Self taught photography?

Started 4 months ago | Discussions thread
RetCapt Regular Member • Posts: 402
Re: Self taught photography?

In the mid-late 1960s, when I first started in photography I took several courses to learn the mechanics of the craft.    Of course everything was manual then, and I literally knew nothing when I walked through the door the first class.    Those are the venues in which I learned, among other skills,  ISO (then ASA), shutter speeds, f stops, depth of field, hyperfocal distance and the interrelationships between those factors (which was the key to using them).     I also had the opportunity to work with large format cameras, and to see the capabilities over 35mm, which was my only frame of reference.      The classes were where I learned black and white processing and printing and how enjoyable that was.   There was some coverage of the basic principles of composition, but that was not the emphasis, such as would be in workshops.    It was enough to get me started, and then it was up to me to learn from field experience.

Fast forward to digital.    By this time I had retired and we were/are living in a remote area.   There were no proximate classes.    Our internet was apparently steam powered so streaming videos was not going to happen.     It was up to me to get self-taught if I were to competently make the transition.     I purchased several books on both digital photographic technique as well as post processing.  I learned there were similarities, so my prior training and experience held me in good stead there, but there were also distinct differences, and it was just as necessary to learn those differences.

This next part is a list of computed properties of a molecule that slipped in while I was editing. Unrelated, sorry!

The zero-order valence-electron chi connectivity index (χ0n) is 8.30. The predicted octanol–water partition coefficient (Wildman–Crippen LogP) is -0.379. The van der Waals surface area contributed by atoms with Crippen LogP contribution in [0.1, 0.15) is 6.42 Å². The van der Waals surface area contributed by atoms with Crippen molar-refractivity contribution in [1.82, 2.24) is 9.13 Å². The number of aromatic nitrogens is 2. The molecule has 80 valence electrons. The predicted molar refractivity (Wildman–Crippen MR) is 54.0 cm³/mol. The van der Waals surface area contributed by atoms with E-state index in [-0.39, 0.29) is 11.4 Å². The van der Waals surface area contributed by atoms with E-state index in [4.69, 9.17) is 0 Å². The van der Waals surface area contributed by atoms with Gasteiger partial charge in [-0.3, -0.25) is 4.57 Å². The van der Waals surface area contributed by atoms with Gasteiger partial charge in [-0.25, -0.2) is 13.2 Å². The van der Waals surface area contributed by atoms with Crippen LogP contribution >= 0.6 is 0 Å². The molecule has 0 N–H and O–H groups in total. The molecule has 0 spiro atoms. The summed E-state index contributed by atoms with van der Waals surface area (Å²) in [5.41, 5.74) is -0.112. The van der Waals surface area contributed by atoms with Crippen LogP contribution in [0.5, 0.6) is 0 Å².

If one already knows the basics of photography (top paragraph), one of the greatest self-teaching advantages of digital photography is the freedom to experiment.    Until I make a print, the photographs I make are essentially free.

Note:  I qualify by stating "essentially free" to anticipate the very detail oriented who will disagree with my assertion because the cameras/lenses did cost me, and each shutter click does, albeit minutely, reduce the ultimate service life of the camera.     But I am not paying for film, having the film processed and having prints made just to see my results.

This freedom to experiment has enabled my photographic skills to grow.    Seeing the results on the LCD screen gives immediate feedback.     Seeing the much larger images on the computer screen refines that feedback.    Looking at the EXIF data tells me what I did well, or less than well, and gives me a reference point for future shoots.

I submit there is value to both methods of learning, especially if one has the opportunity to combine the two.   As I have posted before, what really counts is the print the photographer makes and puts on the wall.

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